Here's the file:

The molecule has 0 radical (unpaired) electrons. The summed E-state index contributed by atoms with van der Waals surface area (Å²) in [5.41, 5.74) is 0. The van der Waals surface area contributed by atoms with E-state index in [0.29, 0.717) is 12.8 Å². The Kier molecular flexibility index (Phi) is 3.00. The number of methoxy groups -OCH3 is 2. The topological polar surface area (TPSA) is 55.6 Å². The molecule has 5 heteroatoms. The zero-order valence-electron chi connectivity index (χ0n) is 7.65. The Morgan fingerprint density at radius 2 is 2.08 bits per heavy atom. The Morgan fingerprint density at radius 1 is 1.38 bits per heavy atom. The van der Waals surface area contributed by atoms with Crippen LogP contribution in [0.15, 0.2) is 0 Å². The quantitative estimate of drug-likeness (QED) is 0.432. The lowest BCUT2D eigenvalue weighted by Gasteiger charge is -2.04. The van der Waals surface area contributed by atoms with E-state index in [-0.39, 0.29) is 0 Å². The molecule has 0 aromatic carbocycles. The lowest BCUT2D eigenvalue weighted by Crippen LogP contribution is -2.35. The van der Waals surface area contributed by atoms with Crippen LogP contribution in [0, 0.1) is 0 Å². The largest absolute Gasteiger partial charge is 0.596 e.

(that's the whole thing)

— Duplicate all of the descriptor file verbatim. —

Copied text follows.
The molecule has 0 radical (unpaired) electrons. The summed E-state index contributed by atoms with van der Waals surface area (Å²) in [5.41, 5.74) is 0. The van der Waals surface area contributed by atoms with E-state index in [0.29, 0.717) is 12.8 Å². The Kier molecular flexibility index (Phi) is 3.00. The number of methoxy groups -OCH3 is 2. The topological polar surface area (TPSA) is 55.6 Å². The molecule has 5 heteroatoms. The zero-order valence-electron chi connectivity index (χ0n) is 7.65. The Morgan fingerprint density at radius 2 is 2.08 bits per heavy atom. The Morgan fingerprint density at radius 1 is 1.38 bits per heavy atom. The van der Waals surface area contributed by atoms with Crippen LogP contribution in [0.15, 0.2) is 0 Å². The quantitative estimate of drug-likeness (QED) is 0.432. The lowest BCUT2D eigenvalue weighted by Gasteiger charge is -2.04. The van der Waals surface area contributed by atoms with E-state index in [-0.39, 0.29) is 0 Å². The molecule has 0 aromatic carbocycles. The lowest BCUT2D eigenvalue weighted by Crippen LogP contribution is -2.35. The van der Waals surface area contributed by atoms with Crippen LogP contribution in [0, 0.1) is 0 Å². The largest absolute Gasteiger partial charge is 0.596 e.